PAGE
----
So while the Australian novel was written and published with good intentions as part of a worldwide Holocaust education movement among Jews and non-Jews, this particular novel was very likely not ”based on a true story” and contained a huge ”whopper” in the prologue where which was part of the savvy author’s PR and marketing plan. It worked. The book has sold a million copies. (See an Australian fan’s view of the brouhaha at the end of this blog post.)

About the sex scenes. The female Australian author, a professional screenwriter who started writing the screenplay in 2004 for what later became this novel in 2018, even confessed to a British reporter at the Guardian newsaper: ”Yes, they really were intimate. That was something that when the man’s son read in the first draft of the screenplay I wrote, he told me it wasn’t true. “You have to take that out.” I looked at the elderly Holocaust survivor and his head dropped down. I said, “Well, is it true?” He nodded his head and said, “Yes.” “And do you want me to take it out?” And he nodded his head and said, “No.” His son then whacked his dad’s head over with the pages of the script!”

Do you see? Even the Holocaust’s survivor’s son said that the sex scene inside the Nazi concentration camp wasn’t true. He knew his parents better than the novelist did. He asked that the ”white lie” be taken out of her 2004 screenplay that later became the 2018 novel. Even the author admits this. It seems that the author was maybe controlling the old man in a sweet gentle way that was also manipulating him for her own marketing purposes.

The novel is already out here and getting close to selling a million copies. A great storytelling triumph. Every reviewer so far has loved it, although there have been a few exceptions and negative reviews. So will anyone look into this? I am beginning to think that nobody really cares about these things.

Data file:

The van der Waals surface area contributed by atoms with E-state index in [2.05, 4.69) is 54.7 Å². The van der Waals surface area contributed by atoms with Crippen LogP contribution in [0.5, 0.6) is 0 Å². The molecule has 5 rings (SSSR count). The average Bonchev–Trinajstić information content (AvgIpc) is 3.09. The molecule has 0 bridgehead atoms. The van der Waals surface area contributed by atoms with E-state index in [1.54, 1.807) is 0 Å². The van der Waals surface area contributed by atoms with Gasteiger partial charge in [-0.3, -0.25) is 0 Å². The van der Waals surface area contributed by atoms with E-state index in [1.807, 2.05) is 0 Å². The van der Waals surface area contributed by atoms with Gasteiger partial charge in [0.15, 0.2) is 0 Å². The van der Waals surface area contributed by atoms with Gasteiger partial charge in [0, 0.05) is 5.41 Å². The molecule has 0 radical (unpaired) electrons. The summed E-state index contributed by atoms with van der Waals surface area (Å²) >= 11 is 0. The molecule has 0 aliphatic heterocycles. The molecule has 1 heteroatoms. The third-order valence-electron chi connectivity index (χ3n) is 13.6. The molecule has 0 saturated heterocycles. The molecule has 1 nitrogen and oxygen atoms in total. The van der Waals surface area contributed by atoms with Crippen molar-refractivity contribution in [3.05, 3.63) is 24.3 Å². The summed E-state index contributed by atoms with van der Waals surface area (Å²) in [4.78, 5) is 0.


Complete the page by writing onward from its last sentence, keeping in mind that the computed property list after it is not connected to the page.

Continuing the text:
As I was writing this blog post above, an email came in from a non-Jewish reader of the novel in Australia, an appreciative fanboy in fact. He is  a good friend of mine and he told me:

‘Sir, I don’t really agree with you about this and I suspect the Melbourne Holocaust Centre – doesn’t either. For obvious reasons, Morris’s The Tattooist of Auschwitz has been widely reviewed here and also covered in discussion pieces, and the general consensus seems to be that it’s a good book, both in literary terms and in personal terms as well. Yes, Morris takes a bit of literary licence at times, but that’s par for the course in this kind of book and it’s also public knowledge here.

”But there is no doubt that the book is based on the true story of the two Jewish main characters. And most readers seem to find that story of love under the most difficult of circumstances — love that lasts decades until only death parts them — positively inspiring. The thing you quote shows only that their son didn’t believe his parents had sex there and then. But why believe him rather than his father? Children always find it difficult to imagine their parents as sexual creatures, despite the obvious evidence to the contrary. What’s so wrong with ‘consensual and lustful’ sex anyway? Isn’t all sex lustful? What matters is that it’s consensual. And the elderly Holocaust survivor did insist that he and girl had indeed been lovers even in Auschwitz. Like many other people, I find that inspiring.”
So dear readers, what’s your take on this syrupy Holocaust romance novel. Does it matter if it was not based on a true story? Can authors make things up out of thin air, especially in novels about the Nazi Holocaust and its horrific events? Yes, they can, but they shouldn’t tell the media and put it on the cover that the novel was “based on a true story” when it wasn’t. One solution might be to remove that tagline from future editions of the book’s cover.

 

 

About the Author
Danny Bloom is editor of The Cli-Fi Report.